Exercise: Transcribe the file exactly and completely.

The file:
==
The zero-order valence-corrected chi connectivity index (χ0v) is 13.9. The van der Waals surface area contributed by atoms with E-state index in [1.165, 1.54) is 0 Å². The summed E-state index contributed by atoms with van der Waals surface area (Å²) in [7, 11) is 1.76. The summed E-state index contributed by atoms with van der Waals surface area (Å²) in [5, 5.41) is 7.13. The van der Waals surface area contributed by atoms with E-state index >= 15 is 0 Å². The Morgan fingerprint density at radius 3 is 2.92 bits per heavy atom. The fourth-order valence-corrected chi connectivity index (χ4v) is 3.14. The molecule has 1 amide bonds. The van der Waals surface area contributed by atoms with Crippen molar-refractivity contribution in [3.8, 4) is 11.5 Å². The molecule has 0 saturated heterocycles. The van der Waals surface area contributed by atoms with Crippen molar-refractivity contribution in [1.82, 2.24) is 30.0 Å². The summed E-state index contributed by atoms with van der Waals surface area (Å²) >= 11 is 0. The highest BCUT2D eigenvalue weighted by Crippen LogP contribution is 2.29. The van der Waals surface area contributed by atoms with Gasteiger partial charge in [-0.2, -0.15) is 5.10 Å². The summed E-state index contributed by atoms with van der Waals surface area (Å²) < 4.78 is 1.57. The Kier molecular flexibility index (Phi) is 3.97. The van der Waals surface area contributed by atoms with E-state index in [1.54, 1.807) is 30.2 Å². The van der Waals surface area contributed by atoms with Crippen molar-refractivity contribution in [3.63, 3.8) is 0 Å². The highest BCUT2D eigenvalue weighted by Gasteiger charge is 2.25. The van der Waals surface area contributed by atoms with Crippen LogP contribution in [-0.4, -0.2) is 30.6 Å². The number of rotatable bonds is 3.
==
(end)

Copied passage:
The zero-order valence-corrected chi connectivity index (χ0v) is 13.9. The van der Waals surface area contributed by atoms with E-state index in [1.165, 1.54) is 0 Å². The summed E-state index contributed by atoms with van der Waals surface area (Å²) in [7, 11) is 1.76. The summed E-state index contributed by atoms with van der Waals surface area (Å²) in [5, 5.41) is 7.13. The van der Waals surface area contributed by atoms with E-state index >= 15 is 0 Å². The Morgan fingerprint density at radius 3 is 2.92 bits per heavy atom. The fourth-order valence-corrected chi connectivity index (χ4v) is 3.14. The molecule has 1 amide bonds. The van der Waals surface area contributed by atoms with Crippen molar-refractivity contribution in [3.8, 4) is 11.5 Å². The molecule has 0 saturated heterocycles. The van der Waals surface area contributed by atoms with Crippen molar-refractivity contribution in [1.82, 2.24) is 30.0 Å². The summed E-state index contributed by atoms with van der Waals surface area (Å²) >= 11 is 0. The highest BCUT2D eigenvalue weighted by Crippen LogP contribution is 2.29. The van der Waals surface area contributed by atoms with Gasteiger partial charge in [-0.2, -0.15) is 5.10 Å². The summed E-state index contributed by atoms with van der Waals surface area (Å²) < 4.78 is 1.57. The Kier molecular flexibility index (Phi) is 3.97. The van der Waals surface area contributed by atoms with E-state index in [1.54, 1.807) is 30.2 Å². The van der Waals surface area contributed by atoms with Crippen molar-refractivity contribution in [3.63, 3.8) is 0 Å². The highest BCUT2D eigenvalue weighted by Gasteiger charge is 2.25. The van der Waals surface area contributed by atoms with Crippen LogP contribution in [-0.4, -0.2) is 30.6 Å². The number of rotatable bonds is 3.